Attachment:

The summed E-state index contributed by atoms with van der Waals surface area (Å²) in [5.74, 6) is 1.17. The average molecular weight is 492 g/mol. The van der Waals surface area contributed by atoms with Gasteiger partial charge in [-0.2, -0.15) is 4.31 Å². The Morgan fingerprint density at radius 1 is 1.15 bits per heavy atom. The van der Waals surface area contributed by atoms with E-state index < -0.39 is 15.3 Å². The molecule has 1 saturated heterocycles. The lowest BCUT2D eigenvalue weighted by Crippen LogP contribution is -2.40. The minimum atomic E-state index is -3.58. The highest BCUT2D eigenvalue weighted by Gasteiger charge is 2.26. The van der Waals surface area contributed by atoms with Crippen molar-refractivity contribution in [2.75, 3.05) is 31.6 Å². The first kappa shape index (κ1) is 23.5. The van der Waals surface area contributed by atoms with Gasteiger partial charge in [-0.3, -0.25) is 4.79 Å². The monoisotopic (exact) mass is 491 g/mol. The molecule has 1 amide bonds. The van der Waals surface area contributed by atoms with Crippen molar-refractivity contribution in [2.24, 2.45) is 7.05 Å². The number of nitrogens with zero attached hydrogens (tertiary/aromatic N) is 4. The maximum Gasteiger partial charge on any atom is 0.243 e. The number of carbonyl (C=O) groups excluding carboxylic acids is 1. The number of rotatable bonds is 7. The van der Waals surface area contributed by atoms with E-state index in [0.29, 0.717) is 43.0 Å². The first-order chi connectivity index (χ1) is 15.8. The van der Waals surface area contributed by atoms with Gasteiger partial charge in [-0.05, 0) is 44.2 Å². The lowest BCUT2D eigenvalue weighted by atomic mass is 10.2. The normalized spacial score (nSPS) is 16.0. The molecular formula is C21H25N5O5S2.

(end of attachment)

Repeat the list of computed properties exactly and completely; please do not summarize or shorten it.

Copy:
The summed E-state index contributed by atoms with van der Waals surface area (Å²) in [5.74, 6) is 1.17. The average molecular weight is 492 g/mol. The van der Waals surface area contributed by atoms with Gasteiger partial charge in [-0.2, -0.15) is 4.31 Å². The Morgan fingerprint density at radius 1 is 1.15 bits per heavy atom. The van der Waals surface area contributed by atoms with E-state index < -0.39 is 15.3 Å². The molecule has 1 saturated heterocycles. The lowest BCUT2D eigenvalue weighted by Crippen LogP contribution is -2.40. The minimum atomic E-state index is -3.58. The highest BCUT2D eigenvalue weighted by Gasteiger charge is 2.26. The van der Waals surface area contributed by atoms with Crippen molar-refractivity contribution in [2.75, 3.05) is 31.6 Å². The first kappa shape index (κ1) is 23.5. The van der Waals surface area contributed by atoms with Gasteiger partial charge in [-0.3, -0.25) is 4.79 Å². The monoisotopic (exact) mass is 491 g/mol. The molecule has 1 amide bonds. The van der Waals surface area contributed by atoms with Crippen molar-refractivity contribution in [2.24, 2.45) is 7.05 Å². The number of nitrogens with zero attached hydrogens (tertiary/aromatic N) is 4. The maximum Gasteiger partial charge on any atom is 0.243 e. The number of carbonyl (C=O) groups excluding carboxylic acids is 1. The number of rotatable bonds is 7. The van der Waals surface area contributed by atoms with E-state index in [0.29, 0.717) is 43.0 Å². The first-order chi connectivity index (χ1) is 15.8. The van der Waals surface area contributed by atoms with Gasteiger partial charge in [-0.05, 0) is 44.2 Å². The lowest BCUT2D eigenvalue weighted by atomic mass is 10.2. The normalized spacial score (nSPS) is 16.0. The molecular formula is C21H25N5O5S2.